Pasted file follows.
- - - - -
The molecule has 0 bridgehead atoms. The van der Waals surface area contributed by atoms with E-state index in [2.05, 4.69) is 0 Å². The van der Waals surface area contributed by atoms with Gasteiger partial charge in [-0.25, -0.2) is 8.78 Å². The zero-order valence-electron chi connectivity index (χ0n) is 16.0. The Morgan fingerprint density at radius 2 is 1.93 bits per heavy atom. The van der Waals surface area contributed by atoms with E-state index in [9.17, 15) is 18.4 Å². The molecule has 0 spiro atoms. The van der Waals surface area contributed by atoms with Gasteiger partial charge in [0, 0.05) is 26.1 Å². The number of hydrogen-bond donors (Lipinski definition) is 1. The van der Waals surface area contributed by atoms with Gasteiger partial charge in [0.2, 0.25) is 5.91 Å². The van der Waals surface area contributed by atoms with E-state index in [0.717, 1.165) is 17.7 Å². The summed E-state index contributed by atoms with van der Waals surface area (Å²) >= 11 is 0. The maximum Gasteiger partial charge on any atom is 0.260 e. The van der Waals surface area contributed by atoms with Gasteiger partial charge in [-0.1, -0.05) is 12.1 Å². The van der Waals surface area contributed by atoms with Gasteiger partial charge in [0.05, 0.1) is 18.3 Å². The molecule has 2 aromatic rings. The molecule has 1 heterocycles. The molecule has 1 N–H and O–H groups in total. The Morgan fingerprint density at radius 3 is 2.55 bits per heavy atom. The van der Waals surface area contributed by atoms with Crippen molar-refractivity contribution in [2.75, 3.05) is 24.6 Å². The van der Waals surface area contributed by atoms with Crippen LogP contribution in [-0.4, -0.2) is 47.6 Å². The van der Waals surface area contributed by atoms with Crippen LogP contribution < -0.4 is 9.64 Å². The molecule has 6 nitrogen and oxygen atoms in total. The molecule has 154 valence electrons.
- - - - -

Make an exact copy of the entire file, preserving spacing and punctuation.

The molecule has 0 bridgehead atoms. The van der Waals surface area contributed by atoms with E-state index in [2.05, 4.69) is 0 Å². The van der Waals surface area contributed by atoms with Gasteiger partial charge in [-0.25, -0.2) is 8.78 Å². The zero-order valence-electron chi connectivity index (χ0n) is 16.0. The Morgan fingerprint density at radius 2 is 1.93 bits per heavy atom. The van der Waals surface area contributed by atoms with E-state index in [9.17, 15) is 18.4 Å². The molecule has 0 spiro atoms. The van der Waals surface area contributed by atoms with Gasteiger partial charge in [0, 0.05) is 26.1 Å². The number of hydrogen-bond donors (Lipinski definition) is 1. The van der Waals surface area contributed by atoms with Gasteiger partial charge in [0.2, 0.25) is 5.91 Å². The van der Waals surface area contributed by atoms with E-state index in [0.717, 1.165) is 17.7 Å². The summed E-state index contributed by atoms with van der Waals surface area (Å²) >= 11 is 0. The maximum Gasteiger partial charge on any atom is 0.260 e. The van der Waals surface area contributed by atoms with Gasteiger partial charge in [-0.1, -0.05) is 12.1 Å². The van der Waals surface area contributed by atoms with Gasteiger partial charge in [0.05, 0.1) is 18.3 Å². The molecule has 2 aromatic rings. The molecule has 1 heterocycles. The molecule has 1 N–H and O–H groups in total. The Morgan fingerprint density at radius 3 is 2.55 bits per heavy atom. The van der Waals surface area contributed by atoms with Crippen molar-refractivity contribution in [2.75, 3.05) is 24.6 Å². The van der Waals surface area contributed by atoms with Crippen LogP contribution in [-0.4, -0.2) is 47.6 Å². The van der Waals surface area contributed by atoms with Crippen LogP contribution < -0.4 is 9.64 Å². The molecule has 6 nitrogen and oxygen atoms in total. The molecule has 154 valence electrons.